While Wright continued to write, taught at Deakin University and made films to train lawyers, the cancer of racism metastised around the world. We began to see that the violence in Romper Stomper was almost innocent, but the fear of the racism it allegedly fed was prophetic. Since then cultures have been put to the sword and entire countries have been smashed, until we have some 65 million people on the run around the world, posing enormous moral dilemmas and visceral terrors of invasion.
Geoffrey Wright has stuck to his original vision of himself and his work. ‘I’ve always been committed to the externalisation of emotion. Powerful emotions that can be expressed through what can be photographed. Because cinema is only movement and light and a sound track - it is not more, not in a material sense, that’s for sure.’
Meanwhile, said Wright, the industry was decaying. ‘The films that are most significant in terms of making a cultural impact are few these days because the industry has become very homogenous and weeds out idiosyncracy and a personal point of view, except in films made for TV or talking heads cinema. We don’t get The French Connections any more and everything is more bland.
‘The critical vocabulary has been dumbed down. A small bag of terms is used to speak to society in general.
‘The West has become a little timid in storytelling. One explanation is political correctness but there’s other reasons. It is presently in decline, that much is very clear. Something is winding down about the courage - there is a loss of confidence, no longer pushing but taking steps backwards and it’s not as arresting.’
Roadshow Rough Diamond, through John and Dan Edwards, wanted to make a six part version of Romper Stomper set 25 years after the original. How would the DNA of the film be recoded into the new Golden Age of Television?
Geoffrey Wright came back on as setup director of the first two eps, followed by Daina Reid and James Napier Robertson. The writers were Wright, Robertson, Omar Musa and Malcolm Knox.
‘It is not like a movie where one clear person is at the helm,’ he said. ‘I am part of the team. I have a lot of responsibility over block one and overall because I supplied the story for that. I hope we are as brave as we can be.
‘Our directing styles are quite distinct. But simple signs can go a long way. Every shot is handheld or with a shotbag and it reverberates through the whole show. I have a style which is certainly identified with it immediately.’
‘I don’t question morality. I am just happy to go in there and create the beachhead and just usher the other two through. I don’t have any qualms.’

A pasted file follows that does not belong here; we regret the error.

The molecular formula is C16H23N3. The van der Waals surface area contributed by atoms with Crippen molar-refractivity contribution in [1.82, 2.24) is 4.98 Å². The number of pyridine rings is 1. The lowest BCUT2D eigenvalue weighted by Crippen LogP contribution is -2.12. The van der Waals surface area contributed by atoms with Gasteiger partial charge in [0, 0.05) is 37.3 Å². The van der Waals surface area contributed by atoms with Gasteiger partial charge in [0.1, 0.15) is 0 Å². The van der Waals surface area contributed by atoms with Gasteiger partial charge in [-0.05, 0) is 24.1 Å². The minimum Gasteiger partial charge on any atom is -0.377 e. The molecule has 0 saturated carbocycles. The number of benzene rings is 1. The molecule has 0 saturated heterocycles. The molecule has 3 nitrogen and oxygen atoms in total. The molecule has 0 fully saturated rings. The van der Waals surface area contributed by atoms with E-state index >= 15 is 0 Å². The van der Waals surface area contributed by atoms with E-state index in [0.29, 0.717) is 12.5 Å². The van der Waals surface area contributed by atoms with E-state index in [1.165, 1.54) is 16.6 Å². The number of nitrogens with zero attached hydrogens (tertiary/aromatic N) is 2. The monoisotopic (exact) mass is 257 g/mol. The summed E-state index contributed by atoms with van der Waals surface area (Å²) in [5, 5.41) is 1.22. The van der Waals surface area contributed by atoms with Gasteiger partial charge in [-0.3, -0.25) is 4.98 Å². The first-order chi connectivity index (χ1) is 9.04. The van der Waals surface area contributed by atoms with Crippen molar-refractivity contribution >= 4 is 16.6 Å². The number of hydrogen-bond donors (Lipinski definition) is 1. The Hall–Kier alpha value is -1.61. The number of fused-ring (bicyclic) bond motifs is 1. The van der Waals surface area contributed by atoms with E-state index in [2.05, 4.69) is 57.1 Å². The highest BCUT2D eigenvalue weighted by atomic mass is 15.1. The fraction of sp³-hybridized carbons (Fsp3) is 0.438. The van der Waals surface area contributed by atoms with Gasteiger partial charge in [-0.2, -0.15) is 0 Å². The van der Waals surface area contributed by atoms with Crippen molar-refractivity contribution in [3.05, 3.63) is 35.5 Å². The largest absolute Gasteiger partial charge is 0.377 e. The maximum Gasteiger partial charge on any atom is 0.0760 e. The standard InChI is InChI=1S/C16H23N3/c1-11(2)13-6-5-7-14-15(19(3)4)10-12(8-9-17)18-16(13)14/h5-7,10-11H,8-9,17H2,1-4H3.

He claimed that the DNA of the original movie is critical, and that extends to involving members of the old crew as well, while some elements of the style underpinned the later decisions. ‘Cinematographer Bonnie Elliott was riffing on the music, and the art of the camera that Ron Hagen developed with the old sprocketless Super 16 scanner from the movie. She’s got several digital cameras but she does her own thing to recognise Ron Hagen’s approach.’
Some of the timidity he sees in film also permeates television. ‘There is a knee jerk reaction to play the character out in a language which is very quickly understood. This person is good, this person is bad. Internal contradictions in characters have been lost a little bit in the current era. The ABC and SBS tend to over-editorialise on the moral position of their stories. Theres’ a lot of telling people how they should feel and think and I have a gut reaction against all that stuff.’
At the same time, the six hours of television creates a much larger canvas. The raw intensity of a 112 minute roller-coaster into skinhead violence is replaced by multiple points of view from all the opposing sides. And that brings its own 'moral physics' in his phrase.
This is a big topic, and the discussion will evolve after Stan broadcasts it from the first of January. Perhaps we simply don't want to have anything to do with certain stories and emotions, and create censorship by collective distaste. We could fall for the old Puritan trick of burning the image because we can't hurt the thing.
Whatever happens, we need to build storyworlds in which we can shape a catharsis which restores order and heals the moral universe. We are living in ugly, shivery times where our idea of a civilised, progressive society is being profoundly challenged.
One fact that the history of urban society teaches us: fighting in the streets is fun. Don't deny it.
Karl Quinn has an excellent article about the production.